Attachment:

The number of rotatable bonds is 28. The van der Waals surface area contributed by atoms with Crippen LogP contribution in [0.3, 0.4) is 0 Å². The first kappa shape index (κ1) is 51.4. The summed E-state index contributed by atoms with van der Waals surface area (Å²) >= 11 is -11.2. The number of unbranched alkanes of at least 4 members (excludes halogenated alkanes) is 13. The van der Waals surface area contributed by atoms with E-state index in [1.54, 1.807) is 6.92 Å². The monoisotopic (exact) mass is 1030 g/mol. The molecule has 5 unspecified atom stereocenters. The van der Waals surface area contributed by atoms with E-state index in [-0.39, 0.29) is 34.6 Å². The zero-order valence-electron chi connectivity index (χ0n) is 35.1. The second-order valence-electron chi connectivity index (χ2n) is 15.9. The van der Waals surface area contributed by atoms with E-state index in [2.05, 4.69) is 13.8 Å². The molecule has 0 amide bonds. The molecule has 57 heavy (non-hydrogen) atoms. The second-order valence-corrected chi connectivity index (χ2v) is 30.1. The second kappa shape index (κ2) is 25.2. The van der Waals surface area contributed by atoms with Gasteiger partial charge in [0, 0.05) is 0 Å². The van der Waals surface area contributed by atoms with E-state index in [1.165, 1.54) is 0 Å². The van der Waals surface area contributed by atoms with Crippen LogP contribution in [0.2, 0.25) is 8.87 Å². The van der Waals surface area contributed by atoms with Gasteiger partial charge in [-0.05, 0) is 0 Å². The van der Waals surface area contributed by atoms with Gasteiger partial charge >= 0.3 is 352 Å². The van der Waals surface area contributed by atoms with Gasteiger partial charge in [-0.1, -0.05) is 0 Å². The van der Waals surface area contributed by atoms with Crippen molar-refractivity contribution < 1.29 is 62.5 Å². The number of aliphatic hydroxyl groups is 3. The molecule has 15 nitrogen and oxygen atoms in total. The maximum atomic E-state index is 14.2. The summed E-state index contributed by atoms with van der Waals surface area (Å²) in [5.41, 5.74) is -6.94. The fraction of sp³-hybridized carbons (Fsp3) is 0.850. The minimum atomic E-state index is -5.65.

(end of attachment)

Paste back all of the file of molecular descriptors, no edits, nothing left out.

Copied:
The number of rotatable bonds is 28. The van der Waals surface area contributed by atoms with Crippen LogP contribution in [0.3, 0.4) is 0 Å². The first kappa shape index (κ1) is 51.4. The summed E-state index contributed by atoms with van der Waals surface area (Å²) >= 11 is -11.2. The number of unbranched alkanes of at least 4 members (excludes halogenated alkanes) is 13. The van der Waals surface area contributed by atoms with E-state index in [1.54, 1.807) is 6.92 Å². The monoisotopic (exact) mass is 1030 g/mol. The molecule has 5 unspecified atom stereocenters. The van der Waals surface area contributed by atoms with E-state index in [-0.39, 0.29) is 34.6 Å². The zero-order valence-electron chi connectivity index (χ0n) is 35.1. The second-order valence-electron chi connectivity index (χ2n) is 15.9. The van der Waals surface area contributed by atoms with E-state index in [2.05, 4.69) is 13.8 Å². The molecule has 0 amide bonds. The molecule has 57 heavy (non-hydrogen) atoms. The second-order valence-corrected chi connectivity index (χ2v) is 30.1. The second kappa shape index (κ2) is 25.2. The van der Waals surface area contributed by atoms with Gasteiger partial charge in [0, 0.05) is 0 Å². The van der Waals surface area contributed by atoms with E-state index in [1.165, 1.54) is 0 Å². The van der Waals surface area contributed by atoms with Crippen LogP contribution in [0.2, 0.25) is 8.87 Å². The van der Waals surface area contributed by atoms with Gasteiger partial charge in [-0.05, 0) is 0 Å². The van der Waals surface area contributed by atoms with Gasteiger partial charge >= 0.3 is 352 Å². The van der Waals surface area contributed by atoms with Gasteiger partial charge in [-0.1, -0.05) is 0 Å². The van der Waals surface area contributed by atoms with Crippen molar-refractivity contribution < 1.29 is 62.5 Å². The number of aliphatic hydroxyl groups is 3. The molecule has 15 nitrogen and oxygen atoms in total. The maximum atomic E-state index is 14.2. The summed E-state index contributed by atoms with van der Waals surface area (Å²) in [5.41, 5.74) is -6.94. The fraction of sp³-hybridized carbons (Fsp3) is 0.850. The minimum atomic E-state index is -5.65.